Uesi isn’t a tropical cyclone anymore but change to the structure of the low pressure system does not mean that its power is weakening soon. In fact the storm is still likely to bring intense rain for a time, a burst of gales and dangerous seas. Air pressure isn’t likely to change much between today and Sunday.
The biggest positive is that much of the storm will likely stay at sea with only part of it hitting the South Island – but enough to dump 150mm of rain in 24 hours on the West Coast and bring waves of up to 8 metres there too.
As of 8:30am Friday Uesi was passing directly over the top of Lord Howe Island.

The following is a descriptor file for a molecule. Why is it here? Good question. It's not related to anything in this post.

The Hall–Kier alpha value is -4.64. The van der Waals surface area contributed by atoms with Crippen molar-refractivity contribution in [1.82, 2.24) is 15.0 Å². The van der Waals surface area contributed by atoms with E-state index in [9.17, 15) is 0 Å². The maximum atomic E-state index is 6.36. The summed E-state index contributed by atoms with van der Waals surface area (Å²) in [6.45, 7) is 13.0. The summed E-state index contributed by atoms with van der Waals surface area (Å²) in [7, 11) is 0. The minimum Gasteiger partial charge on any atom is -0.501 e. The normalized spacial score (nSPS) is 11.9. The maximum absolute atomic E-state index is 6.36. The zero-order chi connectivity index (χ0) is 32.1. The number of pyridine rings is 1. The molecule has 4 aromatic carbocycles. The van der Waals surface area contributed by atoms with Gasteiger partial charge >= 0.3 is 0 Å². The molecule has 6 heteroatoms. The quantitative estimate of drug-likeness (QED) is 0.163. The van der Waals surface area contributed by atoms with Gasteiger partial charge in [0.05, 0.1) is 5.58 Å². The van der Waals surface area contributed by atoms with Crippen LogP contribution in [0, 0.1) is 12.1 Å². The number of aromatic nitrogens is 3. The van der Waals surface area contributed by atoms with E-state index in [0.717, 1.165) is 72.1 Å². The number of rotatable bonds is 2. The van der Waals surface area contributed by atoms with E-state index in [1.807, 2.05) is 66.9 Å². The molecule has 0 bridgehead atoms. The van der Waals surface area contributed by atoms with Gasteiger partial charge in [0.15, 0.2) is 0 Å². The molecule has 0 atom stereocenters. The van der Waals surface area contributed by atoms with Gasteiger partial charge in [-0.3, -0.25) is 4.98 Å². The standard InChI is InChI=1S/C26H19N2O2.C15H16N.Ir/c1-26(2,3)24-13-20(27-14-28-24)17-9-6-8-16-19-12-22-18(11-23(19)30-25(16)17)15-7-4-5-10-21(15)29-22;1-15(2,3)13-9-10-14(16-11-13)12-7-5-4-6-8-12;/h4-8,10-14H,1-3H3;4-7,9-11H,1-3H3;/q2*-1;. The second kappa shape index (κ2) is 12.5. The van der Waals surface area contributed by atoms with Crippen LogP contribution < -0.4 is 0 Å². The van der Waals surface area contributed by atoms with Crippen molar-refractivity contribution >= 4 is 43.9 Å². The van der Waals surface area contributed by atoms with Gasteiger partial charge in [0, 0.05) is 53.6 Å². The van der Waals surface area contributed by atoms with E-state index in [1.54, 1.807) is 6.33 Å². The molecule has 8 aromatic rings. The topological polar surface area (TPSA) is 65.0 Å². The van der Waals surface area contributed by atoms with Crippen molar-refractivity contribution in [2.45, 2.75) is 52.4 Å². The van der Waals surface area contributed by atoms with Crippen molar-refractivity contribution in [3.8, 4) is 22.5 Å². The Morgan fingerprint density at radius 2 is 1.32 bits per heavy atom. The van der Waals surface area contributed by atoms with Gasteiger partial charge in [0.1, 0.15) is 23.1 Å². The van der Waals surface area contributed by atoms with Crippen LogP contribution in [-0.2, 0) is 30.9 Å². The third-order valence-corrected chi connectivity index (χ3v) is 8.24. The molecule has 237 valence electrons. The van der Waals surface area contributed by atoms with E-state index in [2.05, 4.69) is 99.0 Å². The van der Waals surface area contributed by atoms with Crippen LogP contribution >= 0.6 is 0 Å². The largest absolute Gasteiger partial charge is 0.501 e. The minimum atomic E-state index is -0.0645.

Storm surge and large waves have the possibility to cause coastal erosion and possibly cause some coastal flooding, especially around rivers from later Sunday into Monday.
The extratropical cyclone will reach the west of the South Island on Sunday while almost retaining its ‘tropical’ power, bringing heavy rain along the west coast for 24 hours and will be closest to the southwest coast late Sunday night before sliding southwards on Monday.
Rain and dangerous beaches on the western side of the South Island look to be the main focus of ex-Cyclone Uesi.